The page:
Extended essay or thesis option

The MA program can be completed with an Extended Essay or a Thesis. Both the Extended Essay and the Thesis are substantial research projects done under the individual supervision of a faculty member. While completion times vary, a student can expect to take the equivalent of one semester of full time work to complete an Extended Essay and up to two semesters for a Thesis.

Most MA students take the Extended Essay option for the program rather than the Thesis option, but we encourage students to undertake the Thesis option, as it enables research to be completed at a more advanced level. Students should consult with the Graduate Advisor concerning their choice of program option.

Students must select a research topic and formalize arrangements with an Essay Supervisor by completing and submitting an MA Essay Registration Form or a MA Thesis Registration Form within twelve months of starting the program. Further information about this process will be provided to students in the Spring term.

Students are encouraged to follow their own interests and develop their own research topics with their supervisor. Professors also post research topics in their sphere of interests to the Department’s graduate web page.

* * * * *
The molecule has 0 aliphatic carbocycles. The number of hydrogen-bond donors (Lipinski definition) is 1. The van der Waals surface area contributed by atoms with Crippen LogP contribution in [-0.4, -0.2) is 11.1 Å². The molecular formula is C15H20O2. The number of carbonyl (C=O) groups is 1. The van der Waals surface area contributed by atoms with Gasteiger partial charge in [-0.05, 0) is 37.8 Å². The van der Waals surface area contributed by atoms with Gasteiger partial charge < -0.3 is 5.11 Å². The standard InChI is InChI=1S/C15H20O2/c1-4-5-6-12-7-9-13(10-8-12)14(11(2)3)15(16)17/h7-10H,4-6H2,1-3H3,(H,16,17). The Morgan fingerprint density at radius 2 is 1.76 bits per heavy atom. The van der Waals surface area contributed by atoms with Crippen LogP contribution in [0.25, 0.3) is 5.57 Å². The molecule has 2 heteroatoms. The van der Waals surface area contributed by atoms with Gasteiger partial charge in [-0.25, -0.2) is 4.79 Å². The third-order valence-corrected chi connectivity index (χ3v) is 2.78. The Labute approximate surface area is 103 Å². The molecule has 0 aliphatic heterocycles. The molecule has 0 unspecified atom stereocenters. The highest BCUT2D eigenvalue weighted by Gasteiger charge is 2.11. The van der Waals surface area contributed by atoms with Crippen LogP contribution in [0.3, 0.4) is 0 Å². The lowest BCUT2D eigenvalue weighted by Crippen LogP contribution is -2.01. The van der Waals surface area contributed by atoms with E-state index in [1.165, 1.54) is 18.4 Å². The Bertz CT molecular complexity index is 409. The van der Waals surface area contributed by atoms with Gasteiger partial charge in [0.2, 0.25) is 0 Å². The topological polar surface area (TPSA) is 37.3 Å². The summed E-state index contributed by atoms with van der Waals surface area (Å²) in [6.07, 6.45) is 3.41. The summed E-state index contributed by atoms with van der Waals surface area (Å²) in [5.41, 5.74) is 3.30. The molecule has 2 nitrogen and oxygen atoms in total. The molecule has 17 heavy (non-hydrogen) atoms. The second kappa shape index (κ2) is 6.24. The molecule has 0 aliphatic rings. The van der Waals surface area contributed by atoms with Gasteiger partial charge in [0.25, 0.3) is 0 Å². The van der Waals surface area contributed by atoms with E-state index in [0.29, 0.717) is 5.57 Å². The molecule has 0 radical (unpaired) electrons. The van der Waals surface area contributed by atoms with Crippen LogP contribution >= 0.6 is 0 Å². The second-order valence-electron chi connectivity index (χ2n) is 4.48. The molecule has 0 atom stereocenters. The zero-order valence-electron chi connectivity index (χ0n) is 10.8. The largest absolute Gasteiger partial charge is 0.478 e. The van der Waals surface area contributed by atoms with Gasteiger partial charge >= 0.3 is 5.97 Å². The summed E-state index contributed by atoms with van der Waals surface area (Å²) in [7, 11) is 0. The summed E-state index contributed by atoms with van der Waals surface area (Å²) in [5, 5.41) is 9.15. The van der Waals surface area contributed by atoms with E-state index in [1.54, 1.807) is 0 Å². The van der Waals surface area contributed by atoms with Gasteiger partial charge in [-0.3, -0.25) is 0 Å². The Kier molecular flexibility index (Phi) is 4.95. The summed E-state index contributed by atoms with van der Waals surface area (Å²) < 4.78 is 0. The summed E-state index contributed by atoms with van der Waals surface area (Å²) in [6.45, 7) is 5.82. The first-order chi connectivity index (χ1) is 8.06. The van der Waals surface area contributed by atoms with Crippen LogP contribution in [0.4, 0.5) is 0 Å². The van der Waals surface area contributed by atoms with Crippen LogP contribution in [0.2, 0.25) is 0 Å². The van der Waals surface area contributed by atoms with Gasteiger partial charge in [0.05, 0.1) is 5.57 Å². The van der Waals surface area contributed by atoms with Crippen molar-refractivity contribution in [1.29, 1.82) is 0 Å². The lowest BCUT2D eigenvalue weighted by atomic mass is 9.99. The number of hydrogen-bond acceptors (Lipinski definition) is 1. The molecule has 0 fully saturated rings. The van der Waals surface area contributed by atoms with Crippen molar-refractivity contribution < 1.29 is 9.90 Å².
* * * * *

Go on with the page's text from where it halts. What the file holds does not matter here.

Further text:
Co-op option

An attractive feature of both the MA and the PhD degree is the co-operative education option. Students taking the co-op option have the opportunity to take semester-long paid employment with public and private sector employers. This provides an excellent opportunity for both domestic and international students to integrate professional experience into their degree program and obtain additional financial support. 

Students selecting the Co-op option must take Econ 516, Cost-Benefit Analysis (offered in the Spring term) prior to taking their first work term. They must also maintain a cumulative GPA of B (5.0) or better.

In order to receive the co-op designation on their UVic degree, M.A. students must complete a minimum of two, four-month work terms. It is also possible for students to go on a single work term, in such a case, the student’s degree will not include the recognition of a co-op option, but that of Work Experience.

There is a lot of flexibility allowed in scheduling co-op work terms. The following Table provides examples of the most common degree sequences:

OPTION 1

Fall Spring Summer
Year 1 Study Study Co-op Work
Year 2 Study & Start Essay/Thesis Co-op Work Study & Complete Essay/Thesis

OPTION 2

Fall Spring Summer
Year 1 Study Study Co-op Work
Year 2 Co-op Work Study & Start Essay/Thesis Study & Complete Essay/Thesis

Research undertaken during the work terms may provide the basis for the student's Thesis or Extended Essay.

Each work term is followed by a written report from the student that must be judged satisfactory by our department. Students who may be interested in the Co-op option will have an opportunity to meet the in the Fall of their first year in the program.